Summary:

In the networked, geographically dispersed workplace of the future, the mental traits of World of Warcraft (WoW) enthusiasts — being bottom-line oriented, tolerant of diversity, comfortable with constant change, happy to learn, and intensely interested in innovation — may be hugely beneficial.

do gamers make better employees

Ask the typical manager of a dispersed team what sort of mindset he hopes to encourage in his employees and the last answer you’d expect to get is that of a gamer. Think “online gamer,” and most people conjure images of young men devoting endless hours to slaying orcs in World of Warcraft — probably not your dream employee.

But there are some very serious suit-and-tie types suggesting that in the networked, geographically dispersed workplace of the future, the mental traits of World of Warcraft enthusiasts may be hugely beneficial. Primary among these advocates is FedEx CIO Rob Carter who famously told a conference back in 2007 that the best training for those who want to succeed in the future is the massive multi-player game. In a Time article from 2009, Carter explained his thinking:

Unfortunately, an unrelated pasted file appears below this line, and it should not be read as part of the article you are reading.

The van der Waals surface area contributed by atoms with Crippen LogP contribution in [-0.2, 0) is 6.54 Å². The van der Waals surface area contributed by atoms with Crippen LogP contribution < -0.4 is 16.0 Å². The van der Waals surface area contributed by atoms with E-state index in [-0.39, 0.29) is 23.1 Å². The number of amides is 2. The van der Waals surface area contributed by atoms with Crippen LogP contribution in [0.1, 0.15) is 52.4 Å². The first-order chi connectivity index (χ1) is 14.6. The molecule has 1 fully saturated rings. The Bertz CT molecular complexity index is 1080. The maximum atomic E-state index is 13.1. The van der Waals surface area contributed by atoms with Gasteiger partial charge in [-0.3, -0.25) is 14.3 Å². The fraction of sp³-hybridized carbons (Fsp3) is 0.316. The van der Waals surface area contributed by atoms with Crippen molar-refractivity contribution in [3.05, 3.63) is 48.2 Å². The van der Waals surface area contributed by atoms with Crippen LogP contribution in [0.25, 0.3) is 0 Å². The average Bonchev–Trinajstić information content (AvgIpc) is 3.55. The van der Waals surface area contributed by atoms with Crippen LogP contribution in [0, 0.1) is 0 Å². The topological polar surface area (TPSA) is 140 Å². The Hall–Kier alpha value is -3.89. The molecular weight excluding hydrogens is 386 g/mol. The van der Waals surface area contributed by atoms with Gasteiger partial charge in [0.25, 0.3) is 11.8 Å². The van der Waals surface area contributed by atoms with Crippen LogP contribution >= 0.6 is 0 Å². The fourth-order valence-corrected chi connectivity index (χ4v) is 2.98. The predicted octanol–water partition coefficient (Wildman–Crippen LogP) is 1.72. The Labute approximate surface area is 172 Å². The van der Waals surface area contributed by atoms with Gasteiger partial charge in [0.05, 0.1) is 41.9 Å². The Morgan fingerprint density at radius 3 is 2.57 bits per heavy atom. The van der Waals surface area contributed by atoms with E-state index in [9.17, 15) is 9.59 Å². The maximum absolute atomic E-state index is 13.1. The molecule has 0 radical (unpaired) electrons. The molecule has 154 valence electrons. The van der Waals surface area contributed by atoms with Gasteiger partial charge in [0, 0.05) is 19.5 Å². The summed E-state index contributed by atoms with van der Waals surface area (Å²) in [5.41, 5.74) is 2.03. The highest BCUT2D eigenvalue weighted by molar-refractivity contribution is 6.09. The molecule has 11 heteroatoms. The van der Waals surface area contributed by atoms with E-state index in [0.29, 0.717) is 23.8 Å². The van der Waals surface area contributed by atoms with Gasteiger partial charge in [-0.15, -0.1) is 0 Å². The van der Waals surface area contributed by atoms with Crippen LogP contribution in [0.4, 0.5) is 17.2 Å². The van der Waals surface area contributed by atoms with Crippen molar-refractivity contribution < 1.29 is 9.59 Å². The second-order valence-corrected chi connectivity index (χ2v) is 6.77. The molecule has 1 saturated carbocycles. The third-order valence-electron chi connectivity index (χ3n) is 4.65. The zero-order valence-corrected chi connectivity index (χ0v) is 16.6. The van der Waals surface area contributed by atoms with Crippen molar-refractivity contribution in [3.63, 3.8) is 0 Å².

WoW, as its 10 million devotees worldwide call it, offers a peek into the workplace of the future. Each team faces a fast-paced, complicated series of obstacles called quests, and each player, via his online avatar, must contribute to resolving them or else lose his place on the team. The player who contributes most gets to lead the team — until someone else contributes more. The game… is intensely collaborative, constantly demanding and often surprising. “It takes exactly the same skill set people will need more of in the future to collaborate on work projects,” says Carter.

If you think Carter is just a closet level-80 guild master, then consider the company he’s keeping in promoting the gamer mindset. USC professors John Seely Brown and Douglas Thomas have publicly promoted the advantages of thinking like a gamer on the Harvard Business Review blog, noting game enthusiasts are bottom-line oriented, tolerant of diversity, comfortable with constant change, happy to learn, and intensely interested in innovation.

“We believe that gamers who embody this disposition are better able than their nongamer counterparts to thrive in the twenty-first-century workplace,” the scholars conclude.

If you’re unsure how you might actually put gaming techniques to use in the workplace, check out Aliza’s post about the gamification of work. Another source of practical tips is author and speaker Tom Chatfield. In a recent TED talk, he explains the techniques game designers use to engage the brain — from rapid, clear, frequent feedback to multiple long- and short-term aims — and suggests these can be adopted by management to make your team nearly as obsessed with work as the stereotypical WoW fanatic is with conquering a dungeon:

Photo courtesy Flickr user jerine, CC 2.0)

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